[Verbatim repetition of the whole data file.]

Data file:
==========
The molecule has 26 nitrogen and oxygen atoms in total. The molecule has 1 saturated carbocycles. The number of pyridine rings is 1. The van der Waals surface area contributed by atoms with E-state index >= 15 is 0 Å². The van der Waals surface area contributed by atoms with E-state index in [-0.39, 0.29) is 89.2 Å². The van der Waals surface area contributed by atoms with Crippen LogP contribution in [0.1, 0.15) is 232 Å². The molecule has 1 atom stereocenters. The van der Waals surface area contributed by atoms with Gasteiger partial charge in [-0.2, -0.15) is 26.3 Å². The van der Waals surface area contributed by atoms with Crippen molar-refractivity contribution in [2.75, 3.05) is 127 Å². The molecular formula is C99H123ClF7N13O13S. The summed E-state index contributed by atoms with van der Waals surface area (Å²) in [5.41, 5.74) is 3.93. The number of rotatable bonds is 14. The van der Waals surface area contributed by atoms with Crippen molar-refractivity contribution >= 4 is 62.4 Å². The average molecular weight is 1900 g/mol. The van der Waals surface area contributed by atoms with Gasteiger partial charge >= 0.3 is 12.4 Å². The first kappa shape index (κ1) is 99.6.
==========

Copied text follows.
The molecule has 26 nitrogen and oxygen atoms in total. The molecule has 1 saturated carbocycles. The number of pyridine rings is 1. The van der Waals surface area contributed by atoms with E-state index >= 15 is 0 Å². The van der Waals surface area contributed by atoms with E-state index in [-0.39, 0.29) is 89.2 Å². The van der Waals surface area contributed by atoms with Crippen LogP contribution in [0.1, 0.15) is 232 Å². The molecule has 1 atom stereocenters. The van der Waals surface area contributed by atoms with Gasteiger partial charge in [-0.2, -0.15) is 26.3 Å². The van der Waals surface area contributed by atoms with Crippen molar-refractivity contribution in [2.75, 3.05) is 127 Å². The molecular formula is C99H123ClF7N13O13S. The summed E-state index contributed by atoms with van der Waals surface area (Å²) in [5.41, 5.74) is 3.93. The number of rotatable bonds is 14. The van der Waals surface area contributed by atoms with Crippen molar-refractivity contribution >= 4 is 62.4 Å². The average molecular weight is 1900 g/mol. The van der Waals surface area contributed by atoms with Gasteiger partial charge >= 0.3 is 12.4 Å². The first kappa shape index (κ1) is 99.6.